Machines That Can See Depression on a Person’s Face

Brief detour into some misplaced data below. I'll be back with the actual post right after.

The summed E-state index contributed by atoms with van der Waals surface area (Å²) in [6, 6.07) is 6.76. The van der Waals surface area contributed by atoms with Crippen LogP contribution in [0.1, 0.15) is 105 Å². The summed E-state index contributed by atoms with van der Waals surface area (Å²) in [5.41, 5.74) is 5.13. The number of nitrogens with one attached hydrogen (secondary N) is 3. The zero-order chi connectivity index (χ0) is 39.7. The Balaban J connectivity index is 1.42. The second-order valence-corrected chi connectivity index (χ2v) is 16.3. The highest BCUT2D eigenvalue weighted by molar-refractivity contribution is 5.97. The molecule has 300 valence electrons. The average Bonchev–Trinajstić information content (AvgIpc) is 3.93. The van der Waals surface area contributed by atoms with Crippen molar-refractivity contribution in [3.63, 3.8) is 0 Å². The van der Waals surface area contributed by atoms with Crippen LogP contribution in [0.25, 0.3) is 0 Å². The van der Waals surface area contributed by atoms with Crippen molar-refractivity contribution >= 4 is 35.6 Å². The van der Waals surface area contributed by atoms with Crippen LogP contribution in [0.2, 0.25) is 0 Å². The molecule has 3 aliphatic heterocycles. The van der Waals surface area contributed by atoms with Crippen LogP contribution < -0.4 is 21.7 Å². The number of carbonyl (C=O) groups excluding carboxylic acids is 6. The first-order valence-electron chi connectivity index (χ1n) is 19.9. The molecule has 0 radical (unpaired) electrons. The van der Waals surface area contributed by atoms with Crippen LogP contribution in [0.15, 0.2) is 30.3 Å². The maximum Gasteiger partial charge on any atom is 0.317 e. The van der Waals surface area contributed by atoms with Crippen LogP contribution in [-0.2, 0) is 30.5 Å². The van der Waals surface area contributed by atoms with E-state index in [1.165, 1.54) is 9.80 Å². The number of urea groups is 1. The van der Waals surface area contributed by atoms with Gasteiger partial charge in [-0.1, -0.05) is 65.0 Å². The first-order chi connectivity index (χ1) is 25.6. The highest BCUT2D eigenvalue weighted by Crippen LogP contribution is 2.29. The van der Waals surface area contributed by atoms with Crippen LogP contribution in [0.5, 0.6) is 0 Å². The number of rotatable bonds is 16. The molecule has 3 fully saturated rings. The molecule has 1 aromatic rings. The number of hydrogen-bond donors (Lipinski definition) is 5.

It might not be until something seems off that you realize you’re paying attention to the tiniest twitches and scrunches of another person’s face. Humans are hardwired to catalogue and interpret minuscule clues about emotion this way. We find meaning in broken eye contact, a passing brow crinkle, the pause that goes on a beat too long. But how good are people, generally, at discerning how others feel based on the faces they’re making? In 1872, Charles Darwin laid out a case for the universality of key facial expressions in his book, The Expression of Emotions in Man and Animals. “Of all parts of the body,” Darwin wrote, “the face is most considered and regarded, as is natural from its being the chief seat of expression and the source of…

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